It’s already been a full and strange week for Royals rookie sensation Yordano Ventura ... even as he prepares for the most important start of his career tonight in game two of the American League Division Series.
Ventura was off his game Sunday in Chicago, where he gave up four runs on eight hits in four innings. Just over 48 hours later, he was called on in a rare relief role that proved an ill-fated maneuver when he immediately gave up a three-run homer to Brandon Moss and left after getting one out with a postseason ERA of 54.
If that moment seemed too big for him, well, it was in a sense.
“He was in a big spot the other day. He was a little more amped up than he thought he would be, and (than) we thought he would be,” manager Ned Yost said. “But it was a great experience for him.
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“We talked to him yesterday about it, and he knew. He said that’s not going to happen again.”
Taking his word for it might not seem like a lot to go on for the first Royals rookie pitcher to start a road playoff game.
But account for the awkwardness of being used in a different way and the moxie he’s routinely demonstrated (and had gobs of with seven shutout innings in a crucial game in Cleveland last week), and Ventura figures to have a reasonable chance to be himself tonight.
And that’s this: a composed 23-year-old who throws 100 mph fastballs and went 14-10 with a 3.20 ERA.
“When someone has as good stuff as he has and is able to throw strikes and command pitches, you should be confident no matter the situation,” teammate Jeremy Guthrie said last week. “And I think that’s the case for him.”
2. Ventura’s Path: If you’re wondering “where did they get that guy?” as then Texas-manager Ron Washington marveled after a spring training game, his story is testimony to an essential element of this Royals team: the rise, at last, of home-grown starting pitching and a deep investment in Latin American scouting.
And something to know about the Dominican-born Ventura is this: He started managing pressure when he was 14.
The story remains murky, in part because Ventura still prefers to make use of a translator.
But through some combination of wishing to provide for his divorced mother and believing he was being mistreated in school, that’s when Ventura dropped out of school and began working in construction, Royals assistant general manager for international operations Rene Francisco said in March.
This is a different sort of pressure, of course, but one way or another it also speaks to how Ventura had to grow up fast and why he’s wired to cope with challenges.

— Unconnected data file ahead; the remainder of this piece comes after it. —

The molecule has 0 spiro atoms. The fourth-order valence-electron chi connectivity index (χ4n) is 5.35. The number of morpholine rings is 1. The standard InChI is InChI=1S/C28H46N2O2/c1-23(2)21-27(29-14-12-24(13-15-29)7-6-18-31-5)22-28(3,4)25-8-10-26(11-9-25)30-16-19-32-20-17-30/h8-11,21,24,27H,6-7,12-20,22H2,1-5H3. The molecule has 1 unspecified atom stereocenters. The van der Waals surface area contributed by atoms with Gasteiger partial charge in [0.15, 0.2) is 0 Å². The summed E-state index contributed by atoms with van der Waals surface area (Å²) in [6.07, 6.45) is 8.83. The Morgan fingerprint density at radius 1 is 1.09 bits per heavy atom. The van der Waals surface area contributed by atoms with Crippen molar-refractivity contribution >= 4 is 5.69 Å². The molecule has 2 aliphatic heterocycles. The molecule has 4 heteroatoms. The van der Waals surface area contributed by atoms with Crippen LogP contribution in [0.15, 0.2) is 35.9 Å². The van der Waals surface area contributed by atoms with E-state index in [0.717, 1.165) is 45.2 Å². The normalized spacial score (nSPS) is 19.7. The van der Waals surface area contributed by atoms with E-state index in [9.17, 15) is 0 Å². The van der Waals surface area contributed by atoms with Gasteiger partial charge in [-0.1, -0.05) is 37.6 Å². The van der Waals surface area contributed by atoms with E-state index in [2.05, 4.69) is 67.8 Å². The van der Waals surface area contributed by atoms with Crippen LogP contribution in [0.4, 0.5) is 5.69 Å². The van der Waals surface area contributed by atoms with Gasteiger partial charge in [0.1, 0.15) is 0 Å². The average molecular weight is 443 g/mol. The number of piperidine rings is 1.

3. To Idle An Idol: Part of this pressure-cooker sensation for Ventura will be facing country man Albert Pujols, who has one hit in two career at-bats against him:
“It’s very special. … No. 1, I know what he’s done on the field. Tremendous credentials. But also I know what he’s done off the field (in terms of charity work). … He’s one of those guys that everybody idolizes, and we know how Albert Pujols is.
“But I also have a job to do tomorrow, and my job is to go out there and make pitches. And it’s necessary to get Albert Pujols out and compete against him.”
4. Scioscia’s Flashback: Every game generates its own tale, as the contrast between the Royals’ 9-8 win on Tuesday and 3-2 victory on Thursday reminded in many ways.
One of them: The Royals swiped a playoff record-tying seven bases on Tuesday and just one on Thursday.
But the threat of what Yost calls “havoc” always looms and dictates strategies and counter-strategies in the game within a game.
And there’s no doubt it weighs on Angels manager Mike Scioscia.
“One of their best tools is their ability to create in the base paths, and they do it as well as anybody,” he said before the game Thursday. “I mean, anybody I’ve seen. It’s reminiscent of the Cardinals back in ’85.”
Scioscia should know. He was the Dodgers catcher in that NLCS as the Cardinals scampered to the World Series won by the Royals.
“So even though their slugging percentage maybe isn’t with other clubs when you stack it up, the way they create on the bases adds a lot of situations and offsets some of (that lack of power) …
“You have to, obviously, pay attention to them.”
5. Comfort Food: Looking forward to seeing Alex Smith’s return to San Francisco on Sunday. Sure it will be emotional for Smith, but his move to Kansas City has proven compatible and beneficial for all parties.
And here’s betting he’ll be able to lock in just fine by compartmentalizing, as well-put by coach Andy Reid as he compared it to his return to Philadelphia last year.
“What I did, I just ordered a cheesesteak and then went and coached,” he said. “You focus in on what you do. All the distractions, going home and all that — it doesn’t mean anything. You’re there to play the game, and once you’ve said hi to your buddies it’s over. …
“You’re playing the game, that’s what you’re doing. You’ve got to prepare and you’ve got to go through all the steps here on Wednesday, Thursday, Friday, Saturday.
“That’s what it is. Everything else is kind of fluff.”
To reach Vahe Gregorian, call 816-234-4868 or send email to firstname.lastname@example.org. Follow him on Twitter at @vgregorian. For previous columns, go to KansasCity.com